The Harry Potter film has loads of technical expertise but lacks the enthralling life of Rowling's original
Fearful wizards refer to their nemesis, the wicked Voldemort, as You-Know-Who. But for literate kids and plenty of adults, the book world's You-Know-Who for the past few years has been Harry Potter, unassuming boy hero of J.K. Rowling's fantasy series. Now that the first book Harry Potter and the Sorcerer's Stone (Philosopher's Stone in the original British version) is a movie, true Hogwartsians will return to the source and compare written and visual texts with the care of a New Critical scholar. They will find that the book was better richer in mood, in thrilling melodrama, in joy than director Chris Columbus' meticulous, stolid film.
Rowling's first inspiration was to plop modern, realistically drawn kids into a magical, medieval setting. Her next was to make Harry a naive hero, plucked from ignominious obscurity the spidery cupboard under his awful relatives' stairs and challenged to greatness. The result, a witches' brew of Tolkien and Tom Brown's School Days, was so vividly written that it was, in effect, already its own movie. It gave readers the narrative equivalent of the best seat in the house and free popcorn to boot.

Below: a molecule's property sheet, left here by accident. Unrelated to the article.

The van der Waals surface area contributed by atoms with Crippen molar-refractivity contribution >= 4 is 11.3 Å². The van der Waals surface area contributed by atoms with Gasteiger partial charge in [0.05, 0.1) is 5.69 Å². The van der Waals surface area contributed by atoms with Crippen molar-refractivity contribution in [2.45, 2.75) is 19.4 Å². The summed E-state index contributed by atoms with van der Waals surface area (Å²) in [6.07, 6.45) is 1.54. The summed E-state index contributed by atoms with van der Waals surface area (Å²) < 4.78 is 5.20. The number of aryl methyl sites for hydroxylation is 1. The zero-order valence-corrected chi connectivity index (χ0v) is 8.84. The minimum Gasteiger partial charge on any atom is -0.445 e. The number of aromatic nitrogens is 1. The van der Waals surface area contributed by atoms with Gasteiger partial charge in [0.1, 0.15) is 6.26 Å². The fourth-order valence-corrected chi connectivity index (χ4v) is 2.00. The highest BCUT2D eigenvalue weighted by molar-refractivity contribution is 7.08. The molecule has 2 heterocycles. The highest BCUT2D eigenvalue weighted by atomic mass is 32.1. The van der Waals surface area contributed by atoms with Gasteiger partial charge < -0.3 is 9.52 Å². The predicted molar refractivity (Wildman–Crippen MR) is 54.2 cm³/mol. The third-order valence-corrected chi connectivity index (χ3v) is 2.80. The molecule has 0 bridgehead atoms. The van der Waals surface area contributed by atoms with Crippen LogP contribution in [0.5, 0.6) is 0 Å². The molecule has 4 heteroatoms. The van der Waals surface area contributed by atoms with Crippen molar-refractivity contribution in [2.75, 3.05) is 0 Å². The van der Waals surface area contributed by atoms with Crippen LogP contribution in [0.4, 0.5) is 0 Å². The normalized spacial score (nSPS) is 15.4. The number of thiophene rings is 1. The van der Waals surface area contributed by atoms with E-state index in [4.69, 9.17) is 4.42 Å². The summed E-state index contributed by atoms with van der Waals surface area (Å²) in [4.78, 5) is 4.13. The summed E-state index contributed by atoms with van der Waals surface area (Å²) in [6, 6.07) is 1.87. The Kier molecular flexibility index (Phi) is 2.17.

How to make a film out of such a cinematic experience that 100 million readers have seen in their minds' eyes? Either by transferring it, like a lavishly illustrated volume of Dickens, or transforming it with a new vision. Columbus, along with screenwriter Steve Kloves and the Potter production team, chose Column A and made a handsomely faithful version, with actors smartly cast to type. Harry (Daniel Radcliffe) and his pals Ron (Rupert Grint) and Hermione (Emma Watson) look word-picture perfect. Members of the Hogwarts staff Dumbledore (Richard Harris), McGonagall (Maggie Smith), Hagrid (Robbie Coltrane) and Snape (who else? Alan Rickman, in Hamlet's drab garb) have the requisite majesty or malevolence. The special effects are spiffy too. The Golden Snitch has a mischievous mind of its own, and that three-headed boar could guard bin Laden's cave.
We will let other Potterphiles debate the movie's excision of the book's spooky Halloween party, or its use of a Sorting Hat that speaks its musings aloud instead of whispering them conspiratorially into the wearer's ear, or its slight cuting up of the officious Hermione. All that is just grading papers. The big question is whether Columbus has found a potent kinetic equivalent to the book. We sigh and say no.
In choosing to be true to the words, he's made a movie by the numbers. Stopping to admire his film's production design (good work by Stuart Craig), he slows the action down; it's often stodgy, humorless. His reaction shots are clumsy; each gives you just one piece of narrative or emotional information at a time. That doesn't help the three young stars, on whose slim shoulders the whole project rests; they are competent but charisma-free. The film lacks moviemaking buoyancy the feeling of soaring in space that Rowling's magic-carpet prose gives the reader. The picture isn't inept, just inert.
An adapter of a famous work need not choose between fidelity and poetry; the King James version of the Bible had both. But Columbus is content to make a student's copy of the original master portrait. This movie about You-Know-Who is missing a sprinkle of you-know-what: what one dared to expect in a wizard's tale. This is a magic act performed by a Muggle.